Matthew REICH, Plaintiff, v. Marcy Simon REICH, Defendant-Respondent. Hercules Corp., et al., Nonparty Appellants.
Order, Supreme Court, New York County (Laura E. Drager, J.), entered August 10, 2006, which denied the motion of nonparties Hercules Corp., Andrew May and Alfred May to quash subpoenas and notices of deposition served upon them by defendant, unanimously modified, on the law, the facts and in the exercise of discretion, to quash the notice of deposition directed to Alfred May, and otherwise affirmed, without costs.
The documents and records sought by defendant wife from Hercules Corp. were appropriate to a characterization and valuation of Hercules, a closely held corporation in which plaintiff husband is a 2.5% shareholder. Under the Equitable Distribution Law, “[b]road pretrial disclosure which enables both spouses to obtain necessary information regarding the value and nature of the marital assets is critical if the trial court is to properly distribute the marital assets” (Kaye v. Kaye, 102 A.D.2d 682, 686, 478 N.Y.S.2d 324 ; see also Gellman v. Gellman, 160 A.D.2d 265, 553 N.Y.S.2d 705  ). “This searching exploration is more than justified in the case of close corporations, the ownership of which is in the hands of a small number of stockholders and for which there is little objective evidence of fair market value” (Briger v. Briger, 110 A.D.2d 526, 527, 487 N.Y.S.2d 756  ). To the extent that the material has already been produced pursuant to the February 10, 2005 so-ordered stipulation, Hercules should simply so state. As to the other items, defendant wife will have to bear the costs of any document production.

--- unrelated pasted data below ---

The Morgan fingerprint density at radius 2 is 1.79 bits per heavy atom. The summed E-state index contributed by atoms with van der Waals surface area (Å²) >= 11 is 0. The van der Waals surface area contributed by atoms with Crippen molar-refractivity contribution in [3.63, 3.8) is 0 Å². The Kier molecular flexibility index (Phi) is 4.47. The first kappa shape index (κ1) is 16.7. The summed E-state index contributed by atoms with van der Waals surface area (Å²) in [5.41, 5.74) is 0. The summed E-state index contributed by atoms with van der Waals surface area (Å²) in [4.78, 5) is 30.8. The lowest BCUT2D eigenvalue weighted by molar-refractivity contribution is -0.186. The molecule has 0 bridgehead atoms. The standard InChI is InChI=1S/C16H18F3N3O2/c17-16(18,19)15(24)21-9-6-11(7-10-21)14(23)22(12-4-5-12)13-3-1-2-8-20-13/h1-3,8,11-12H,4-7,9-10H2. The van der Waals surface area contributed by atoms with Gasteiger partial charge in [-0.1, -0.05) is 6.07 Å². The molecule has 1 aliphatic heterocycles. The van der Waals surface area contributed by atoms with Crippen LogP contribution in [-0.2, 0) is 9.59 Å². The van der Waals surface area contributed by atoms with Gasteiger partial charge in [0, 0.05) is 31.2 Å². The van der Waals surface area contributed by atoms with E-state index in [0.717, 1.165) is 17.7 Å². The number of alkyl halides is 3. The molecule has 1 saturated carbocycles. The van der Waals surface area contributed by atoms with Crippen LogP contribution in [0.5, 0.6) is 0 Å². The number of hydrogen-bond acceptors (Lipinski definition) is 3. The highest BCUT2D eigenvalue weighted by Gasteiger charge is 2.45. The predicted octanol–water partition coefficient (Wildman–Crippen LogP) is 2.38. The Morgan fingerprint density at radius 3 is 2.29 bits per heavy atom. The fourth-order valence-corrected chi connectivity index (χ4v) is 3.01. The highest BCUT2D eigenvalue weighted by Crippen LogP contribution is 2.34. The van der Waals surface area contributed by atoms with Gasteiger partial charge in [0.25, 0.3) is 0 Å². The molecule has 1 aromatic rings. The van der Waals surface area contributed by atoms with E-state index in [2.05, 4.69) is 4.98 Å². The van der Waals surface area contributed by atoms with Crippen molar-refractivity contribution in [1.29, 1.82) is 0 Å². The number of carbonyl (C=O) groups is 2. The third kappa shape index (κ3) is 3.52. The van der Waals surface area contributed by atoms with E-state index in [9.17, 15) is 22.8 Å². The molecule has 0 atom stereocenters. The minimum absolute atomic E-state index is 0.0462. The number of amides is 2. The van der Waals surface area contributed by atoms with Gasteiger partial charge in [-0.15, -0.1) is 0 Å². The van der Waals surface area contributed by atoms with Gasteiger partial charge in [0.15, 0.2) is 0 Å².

We modify only to quash the notice of deposition served upon Alfred May. Defendant has not shown that the information sought from Alfred May is not obtainable from other sources (see Dioguardi v. St. John's Riverside Hosp., 144 A.D.2d 333, 533 N.Y.S.2d 915  ), particularly since appellants have evidently agreed that they will make Andrew May available for deposition, and represent that, during the period in question, Andrew May was president of Hercules and responsible for its day-to-day operations.
We have considered appellants' other arguments and find them unavailing.